Harassment of Diplomats: Pakistan Recalls Envoy as India Plays Down Move

According to the Pakistan foreign office spokesperson, the Indian government has repeatedly been made aware of the incidents of intimidation, but there has been no action till now.

New Delhi: After Pakistan called back its envoy for consultation following repeated incidents of harassment of high commission staff, India played down the move as “routine in nature” and stated that it will not respond to these issues through the media.

On Thursday, Pakistan foreign office spokesperson Mohammad Faisal announced, “Our high commissioner in New Delhi has been asked to come to Islamabad for consultations.”

He told reporters at the weekly briefing in Islamabad that the Indian government has repeatedly been made aware of the incidents of intimidation, but there has been no action till now.

In Delhi, Ministry of External Affairs spokesperson Raveesh Kumar expressed surprise that the temporary return of an envoy to headquarters for consultations should require a response from the host country.

“Frankly, I am a bit surprised as to why this question is being posed to me. Consultations by any resident ambassador/high commissioner with their headquarters is a matter for that country. It is pretty normal and routine in nature. We, of course, have no comments to offer on the news reports regarding the Pakistan High Commissioner,” said Kumar.

On the matter of the complaints mentioned by Pakistan, the MEA spokesperson said that India did not “wish to respond to these issues through the media but through established diplomatic channels”.

But, he did publicly for the first time say that Indian High Commission “is facing a litany of issues which have not been resolved for several months”.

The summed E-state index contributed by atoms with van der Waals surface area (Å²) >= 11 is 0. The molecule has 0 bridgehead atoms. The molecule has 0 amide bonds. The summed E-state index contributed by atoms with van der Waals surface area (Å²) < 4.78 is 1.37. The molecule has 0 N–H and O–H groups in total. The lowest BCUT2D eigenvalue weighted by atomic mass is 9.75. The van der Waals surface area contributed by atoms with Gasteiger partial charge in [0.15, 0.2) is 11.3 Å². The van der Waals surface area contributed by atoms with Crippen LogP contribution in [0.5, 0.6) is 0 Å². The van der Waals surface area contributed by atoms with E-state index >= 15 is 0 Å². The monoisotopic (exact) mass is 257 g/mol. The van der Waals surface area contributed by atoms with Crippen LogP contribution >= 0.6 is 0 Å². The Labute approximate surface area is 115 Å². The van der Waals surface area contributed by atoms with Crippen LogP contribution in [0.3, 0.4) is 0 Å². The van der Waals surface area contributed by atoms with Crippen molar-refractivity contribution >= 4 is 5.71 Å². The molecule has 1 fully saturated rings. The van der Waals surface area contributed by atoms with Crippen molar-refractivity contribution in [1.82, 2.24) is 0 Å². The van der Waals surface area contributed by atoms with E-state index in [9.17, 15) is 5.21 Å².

He added that these issues were brought to the attention of the Pakistani authorities through the proper routes. “We raise these issues in good faith through diplomatic channels and not through the media”.

Kumar said that the India wants “immediate resolution” for the complaints of intimidation faced by Indian staff “so that the safety and security of our diplomatic Mission and its diplomatic and consular officials is assured”.

“We would like our Mission to function normally, without any obstruction or harassment, in keeping with the Vienna Convention on Diplomatic Relations 1961,” he stated.

Indian sources had stated that there had been a series of occurrences which included the stoppage of official vehicles and unauthorised entries. Indian diplomats were also denied membership to Islamabad Club, which remains open to the rest of the diplomatic community.

According to sources, a ‘redline’ was crossed when there was an “ISI raid” into the residential complex and chancery service providers were stopped from continuing their work in February 15. Electricity and water had been cut off to the under-construction portion of the premises. Indian high commissioner Ajay Bisaria lodge a complaint when he met with the Pakistan foreign secretary Tehmima Janjua on February 16.

In Delhi, Pakistan high commission reported an escalating series of incidents from the second week of March. It included a similar pattern of contractors being stopped from providing services to the high commission, vehicles of officials being forcibly stopped and passengers being filmed by ‘unknown men’.

Pakistani media carried a clip of four helmet-wearing men on motorcycles following and filming a high commission vehicle. There had been two reported incidents of vehicles of senior diplomats being ‘intimidated’ when they were ferrying back children from school.

Pakistan had also invoked Vienna Convention and said that the security and safety of Pakistani diplomats and their families is the responsibility of the Indian government.